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I use the following configuration and it worked successfully for restricting the ssh user to a particular folder but when I change the permission of the group to read+write, the user can't login to the server

In /etc/passwd I changed

/bin/bash of user to /bin/false

In /etc/ssh/sshd_config I added

Subsystem sftp internal-sftp
    Match Group dnduser
    ChrootDirectory /home/dnduser
    ForceCommand internal-sftp
    AllowAgentForwarding no
    AllowTcpForwarding no
    X11Forwarding no

Working /home/dnduser directory permissions without write permission

#chmod 755 /home/dnduser -R

#chown root:dnduser /home/dnduser -R

When I change the permission to

#chmod 775 /home/dnduser -R

the user can't login

  • Have you looked at the permissions in ~/.ssh on the remote machine? ssh enforces some basic things like "private keys must not be readable to anybody but the user", I wouldn't be surprised by "authorized_keys must not be writeable by anybody but the user". – Ulrich Schwarz Sep 8 '16 at 5:03
  • Im not using any keys. its password based and only allows sftp connections – Vinayak Sep 8 '16 at 5:06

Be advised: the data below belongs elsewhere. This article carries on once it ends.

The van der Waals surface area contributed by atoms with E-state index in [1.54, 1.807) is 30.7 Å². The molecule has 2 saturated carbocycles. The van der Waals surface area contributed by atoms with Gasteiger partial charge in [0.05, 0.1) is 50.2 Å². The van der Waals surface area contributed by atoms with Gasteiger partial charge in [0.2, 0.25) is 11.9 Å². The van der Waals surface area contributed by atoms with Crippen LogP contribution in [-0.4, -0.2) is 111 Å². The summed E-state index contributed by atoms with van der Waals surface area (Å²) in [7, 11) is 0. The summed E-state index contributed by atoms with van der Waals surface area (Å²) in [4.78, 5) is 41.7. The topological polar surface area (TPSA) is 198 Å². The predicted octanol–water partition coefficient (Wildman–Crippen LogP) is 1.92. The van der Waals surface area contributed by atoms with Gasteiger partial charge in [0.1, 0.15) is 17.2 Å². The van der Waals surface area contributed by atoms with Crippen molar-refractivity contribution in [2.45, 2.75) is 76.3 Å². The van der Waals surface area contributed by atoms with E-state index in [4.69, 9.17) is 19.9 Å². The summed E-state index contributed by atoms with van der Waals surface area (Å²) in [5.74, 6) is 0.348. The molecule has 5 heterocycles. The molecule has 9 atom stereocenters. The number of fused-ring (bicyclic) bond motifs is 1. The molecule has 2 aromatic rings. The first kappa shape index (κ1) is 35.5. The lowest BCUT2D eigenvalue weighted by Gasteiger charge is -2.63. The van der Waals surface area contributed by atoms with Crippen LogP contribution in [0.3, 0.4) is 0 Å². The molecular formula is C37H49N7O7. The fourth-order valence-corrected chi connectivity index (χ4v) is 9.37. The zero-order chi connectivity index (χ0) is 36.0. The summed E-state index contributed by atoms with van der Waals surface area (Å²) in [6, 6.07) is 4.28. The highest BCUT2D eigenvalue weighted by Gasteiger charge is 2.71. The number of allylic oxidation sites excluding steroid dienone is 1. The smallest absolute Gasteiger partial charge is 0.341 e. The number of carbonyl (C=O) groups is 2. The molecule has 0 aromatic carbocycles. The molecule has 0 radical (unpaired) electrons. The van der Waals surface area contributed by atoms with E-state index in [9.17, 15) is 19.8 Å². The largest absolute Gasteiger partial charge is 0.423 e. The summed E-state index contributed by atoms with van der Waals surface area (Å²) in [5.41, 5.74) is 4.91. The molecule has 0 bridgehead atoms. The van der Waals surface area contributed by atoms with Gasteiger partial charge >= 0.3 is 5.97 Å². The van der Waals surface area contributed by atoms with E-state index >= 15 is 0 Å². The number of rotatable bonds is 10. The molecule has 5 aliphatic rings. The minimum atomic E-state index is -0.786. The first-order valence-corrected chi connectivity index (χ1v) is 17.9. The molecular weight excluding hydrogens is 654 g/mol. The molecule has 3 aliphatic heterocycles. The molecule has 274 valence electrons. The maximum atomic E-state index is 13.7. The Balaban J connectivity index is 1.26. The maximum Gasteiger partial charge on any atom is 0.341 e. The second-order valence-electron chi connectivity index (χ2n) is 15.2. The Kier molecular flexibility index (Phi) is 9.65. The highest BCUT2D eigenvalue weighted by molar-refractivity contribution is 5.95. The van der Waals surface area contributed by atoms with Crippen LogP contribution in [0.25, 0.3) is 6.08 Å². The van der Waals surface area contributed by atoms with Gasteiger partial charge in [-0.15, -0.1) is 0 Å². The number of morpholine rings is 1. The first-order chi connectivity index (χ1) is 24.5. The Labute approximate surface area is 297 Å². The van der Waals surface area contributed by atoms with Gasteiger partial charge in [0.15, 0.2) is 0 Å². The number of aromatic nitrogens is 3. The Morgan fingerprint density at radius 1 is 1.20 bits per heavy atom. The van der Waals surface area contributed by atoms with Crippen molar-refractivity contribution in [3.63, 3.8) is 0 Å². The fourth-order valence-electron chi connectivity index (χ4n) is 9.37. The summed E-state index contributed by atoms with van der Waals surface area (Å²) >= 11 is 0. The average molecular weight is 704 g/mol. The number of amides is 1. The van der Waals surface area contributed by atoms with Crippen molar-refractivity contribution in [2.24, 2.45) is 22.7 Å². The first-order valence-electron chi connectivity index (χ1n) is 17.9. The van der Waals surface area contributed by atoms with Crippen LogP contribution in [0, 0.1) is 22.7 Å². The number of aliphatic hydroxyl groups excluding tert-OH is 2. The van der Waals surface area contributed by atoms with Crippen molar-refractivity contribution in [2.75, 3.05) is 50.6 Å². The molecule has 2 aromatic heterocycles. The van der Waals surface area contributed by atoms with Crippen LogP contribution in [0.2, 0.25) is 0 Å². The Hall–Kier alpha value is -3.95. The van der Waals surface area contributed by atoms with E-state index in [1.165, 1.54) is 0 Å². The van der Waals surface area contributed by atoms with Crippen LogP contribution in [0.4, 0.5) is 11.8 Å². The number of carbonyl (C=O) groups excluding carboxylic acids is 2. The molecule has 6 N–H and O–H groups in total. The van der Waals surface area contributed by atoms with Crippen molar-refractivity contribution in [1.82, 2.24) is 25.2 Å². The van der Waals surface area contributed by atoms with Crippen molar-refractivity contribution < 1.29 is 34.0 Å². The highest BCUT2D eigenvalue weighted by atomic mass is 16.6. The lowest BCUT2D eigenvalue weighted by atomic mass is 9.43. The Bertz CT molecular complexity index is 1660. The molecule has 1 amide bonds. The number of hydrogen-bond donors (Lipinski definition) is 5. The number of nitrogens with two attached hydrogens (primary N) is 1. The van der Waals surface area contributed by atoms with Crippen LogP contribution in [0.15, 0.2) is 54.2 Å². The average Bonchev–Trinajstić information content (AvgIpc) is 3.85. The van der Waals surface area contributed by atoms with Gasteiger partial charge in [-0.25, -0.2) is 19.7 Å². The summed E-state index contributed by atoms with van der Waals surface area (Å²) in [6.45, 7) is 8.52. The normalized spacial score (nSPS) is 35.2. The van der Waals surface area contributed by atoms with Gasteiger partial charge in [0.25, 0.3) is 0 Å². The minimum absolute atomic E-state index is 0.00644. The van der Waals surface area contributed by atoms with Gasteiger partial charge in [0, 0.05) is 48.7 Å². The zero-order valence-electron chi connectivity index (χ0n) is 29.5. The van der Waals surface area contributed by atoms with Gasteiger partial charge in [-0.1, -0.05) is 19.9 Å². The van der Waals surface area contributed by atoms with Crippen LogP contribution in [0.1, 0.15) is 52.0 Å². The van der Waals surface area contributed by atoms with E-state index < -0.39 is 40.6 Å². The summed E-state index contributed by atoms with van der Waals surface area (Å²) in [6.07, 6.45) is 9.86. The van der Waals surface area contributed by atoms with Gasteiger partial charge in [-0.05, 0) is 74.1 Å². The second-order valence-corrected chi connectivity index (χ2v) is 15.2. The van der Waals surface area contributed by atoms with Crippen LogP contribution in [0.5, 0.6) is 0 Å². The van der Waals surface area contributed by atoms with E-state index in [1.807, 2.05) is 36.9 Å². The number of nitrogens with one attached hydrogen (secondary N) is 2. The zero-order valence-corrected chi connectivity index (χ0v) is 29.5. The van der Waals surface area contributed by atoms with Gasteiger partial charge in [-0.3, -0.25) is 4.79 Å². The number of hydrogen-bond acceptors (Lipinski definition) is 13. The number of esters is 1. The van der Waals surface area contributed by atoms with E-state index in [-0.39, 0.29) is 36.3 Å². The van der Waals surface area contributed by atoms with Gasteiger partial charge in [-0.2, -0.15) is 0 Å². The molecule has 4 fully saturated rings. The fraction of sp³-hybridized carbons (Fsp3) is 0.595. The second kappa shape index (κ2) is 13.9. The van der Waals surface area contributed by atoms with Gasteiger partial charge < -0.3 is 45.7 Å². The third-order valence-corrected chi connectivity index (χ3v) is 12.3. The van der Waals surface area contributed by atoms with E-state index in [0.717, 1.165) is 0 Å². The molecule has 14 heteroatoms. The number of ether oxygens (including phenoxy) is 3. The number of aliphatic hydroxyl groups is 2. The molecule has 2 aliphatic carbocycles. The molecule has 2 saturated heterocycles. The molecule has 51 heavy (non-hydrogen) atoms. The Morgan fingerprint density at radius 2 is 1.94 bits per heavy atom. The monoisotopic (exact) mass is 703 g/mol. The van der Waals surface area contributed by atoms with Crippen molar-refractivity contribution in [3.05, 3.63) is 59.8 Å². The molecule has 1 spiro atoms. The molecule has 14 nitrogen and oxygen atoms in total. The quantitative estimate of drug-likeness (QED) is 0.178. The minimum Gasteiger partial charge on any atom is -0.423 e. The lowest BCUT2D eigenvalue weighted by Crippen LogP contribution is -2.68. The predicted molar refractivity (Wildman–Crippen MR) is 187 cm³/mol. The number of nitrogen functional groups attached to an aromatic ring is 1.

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From manual page to sshd_config:

At session startup sshd(8) checks that all components of the pathname are root-owned directories which are not writable by any other user or group.

If you want to chroot the user to specific directory, then he can write only to the subdirectories. Period.

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Recursive chmod'ing is dangerous and should be avoided as you are changing the mode on directories and files to be the same; files generally do not need the execute bit, and as Ulrich pointed out that some files in $HOME must not be group or other readable/writeable.

To repair the damage:

find /home/dnduser -type f -exec chmod 640 {} \;
find /home/dnduser -type d -exec chmod 750 {} \;

From man sshd_config the second sentence is of most relevance:

 ChrootDirectory
         Specifies the pathname of a directory to chroot(2) to after authentication.  At session startup sshd(8) checks that all components of the
         pathname are root-owned directories which are not writable by any other user or group.  After the chroot, sshd(8) changes the working direc‐
         tory to the user's home directory.  Arguments to ChrootDirectory accept the tokens described in the TOKENS section.

To aid with debugging, you can run ssh in super verbose mode with "ssh -vvv" and on the server side, for RH based systems, view the log output of /var/log/secure and /var/log/messages. You should get pointers of where to investigate next from the server log output, but I feel that the man page points to the... root.. of your problem.

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